Flint, MI— The Charles Stewart Mott Foundation has granted Michigan State University $25 million to expand programs that combat racial health disparities in Flint.

MSU made the announcement at virtual press conference Jan. 26, where several community leaders spoke, including Mott CEO Ridgway White, Flint Mayor Sheldon Neeley, Congressman Dan Kildee, and MSU President Samuel Stanley.

“Michigan State has proudly worked with the Mott Foundation over many years to support the people of Flint through their schools, local government, health care and other partners. Working alongside the foundation and regional partners has allowed us to create a new model for public health right here in Flint,” Stanley said.

The funding builds upon a $12 million grant made by Mott in 2012 for the expansion and relocation of MSU’s College of Human Medicine to downtown Flint.

With the $25 million award, MSU plans to add 18 new tenure track faculty and more than eight named professorships, growing to more than 70 faculty members overall.

“We plan to engage the public health program’s partner advisory committee to help determine which public health areas should be priorities for the program’s recruiting focus,” Stanley said.

MSU’s work in Flint takes a collaborative approach and relies on community partnerships like Hurley Hospital, Mott, and the City of Flint.

“Our interrelated groups embedded in the Flint community have partnered on efforts with a community participatory public health model. We’re addressing the social determinants of health, advocating for policy reform, encouraging healthy behaviors, mitigating chronic diseases, and so much more,”  Wayne McCullough, MSU interim director of public health, said.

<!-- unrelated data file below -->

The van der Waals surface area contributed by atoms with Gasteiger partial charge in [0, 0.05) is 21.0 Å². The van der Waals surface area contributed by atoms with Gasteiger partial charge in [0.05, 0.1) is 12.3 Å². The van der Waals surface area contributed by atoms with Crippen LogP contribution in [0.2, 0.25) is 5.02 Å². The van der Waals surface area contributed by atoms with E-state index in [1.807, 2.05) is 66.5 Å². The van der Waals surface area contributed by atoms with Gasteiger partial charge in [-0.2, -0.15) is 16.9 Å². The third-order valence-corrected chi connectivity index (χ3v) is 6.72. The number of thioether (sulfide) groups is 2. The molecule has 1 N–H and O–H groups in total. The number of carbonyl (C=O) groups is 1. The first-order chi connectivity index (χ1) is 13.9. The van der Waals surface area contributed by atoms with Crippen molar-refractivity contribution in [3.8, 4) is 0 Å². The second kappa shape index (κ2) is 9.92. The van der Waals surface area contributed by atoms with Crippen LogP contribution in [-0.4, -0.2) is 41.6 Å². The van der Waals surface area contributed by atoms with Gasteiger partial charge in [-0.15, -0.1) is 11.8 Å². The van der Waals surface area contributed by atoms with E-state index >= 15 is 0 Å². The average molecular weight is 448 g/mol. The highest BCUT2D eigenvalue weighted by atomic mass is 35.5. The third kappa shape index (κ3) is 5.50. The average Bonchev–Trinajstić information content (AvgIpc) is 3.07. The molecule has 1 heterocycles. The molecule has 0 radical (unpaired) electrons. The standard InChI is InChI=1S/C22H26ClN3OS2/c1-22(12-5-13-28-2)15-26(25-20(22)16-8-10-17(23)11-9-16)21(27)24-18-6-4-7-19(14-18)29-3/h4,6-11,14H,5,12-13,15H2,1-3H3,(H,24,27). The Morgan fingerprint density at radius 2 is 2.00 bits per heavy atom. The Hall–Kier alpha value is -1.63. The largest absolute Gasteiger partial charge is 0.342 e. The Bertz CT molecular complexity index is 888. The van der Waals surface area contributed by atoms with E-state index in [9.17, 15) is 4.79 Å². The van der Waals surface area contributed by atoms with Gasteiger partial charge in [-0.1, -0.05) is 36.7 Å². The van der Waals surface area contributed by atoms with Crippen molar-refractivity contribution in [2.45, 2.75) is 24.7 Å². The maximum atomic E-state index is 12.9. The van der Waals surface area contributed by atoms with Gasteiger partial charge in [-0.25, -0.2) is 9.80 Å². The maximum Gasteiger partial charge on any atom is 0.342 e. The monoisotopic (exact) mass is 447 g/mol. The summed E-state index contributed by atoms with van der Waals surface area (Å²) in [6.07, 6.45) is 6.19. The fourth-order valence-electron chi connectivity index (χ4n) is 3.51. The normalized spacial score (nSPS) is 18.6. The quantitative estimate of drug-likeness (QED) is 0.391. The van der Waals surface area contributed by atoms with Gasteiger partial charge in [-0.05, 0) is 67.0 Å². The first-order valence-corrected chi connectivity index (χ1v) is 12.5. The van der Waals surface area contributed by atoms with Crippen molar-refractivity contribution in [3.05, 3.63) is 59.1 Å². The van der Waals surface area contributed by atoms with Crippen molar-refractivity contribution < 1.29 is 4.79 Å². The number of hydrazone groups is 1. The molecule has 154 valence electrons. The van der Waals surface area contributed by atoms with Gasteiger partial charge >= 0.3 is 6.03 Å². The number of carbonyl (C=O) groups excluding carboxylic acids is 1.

The grant will allow C.S. Mott Endowed Professors like Debra Furr-Holden and Todd Lucas to continue their work. Furr-Holden has become a national voice on racial disparities and COVID and Lucas is studying how stress and injustice affect the health of individuals and communities.

Yvonne Lewis, founder and CEO of the National Center for African American Health Consciousness, said the partnership between MSU and Mott gives health leaders tools to educate Flint residents via a “community-driven research agenda.”

“Ensuring that the community is adequately prepared to make informed quality health and health related decisions is the foundation of my work. … My children and I along with other family members have been impacted by the Flint Water Crisis, the coronavirus pandemic, racism, and other health inequities. While personal, it’s not just about me. Flint is not just a short-term quick fix, rather a commitment that goes beyond my years,” Lewis said.

MSU has had a presence in Flint for the past 100 years. A land-grant institution, MSU was established in the early 19th century to teach agriculture, science, and arts to the industrial class, and has long impacted its surrounding community.

MSU’s Extension program and overall mission aims to help communities address issues by bringing the university’s research and resources into the public sphere.

Programs by MSU in Flint include Flint Kids Cook, a cooking series that teaches families to prepare lead-mitigating meals, the Pediatric Health Initiative, and the Flint Center for Health Equity Solutions, which has worked throughout the pandemic to identify racial disparities in COVID.

“This all boils down to the level of quality of life for people,” Neeley said. “We need programs like this, partnerships like this, to make sure that we can deliver a better quality of life.”

Carmen Nesbitt is a journalist with diverse experience in news reporting and feature writing. She wrote for Hour Detroit and SEEN Magazine before joining the Flint Beat news team as an education and public...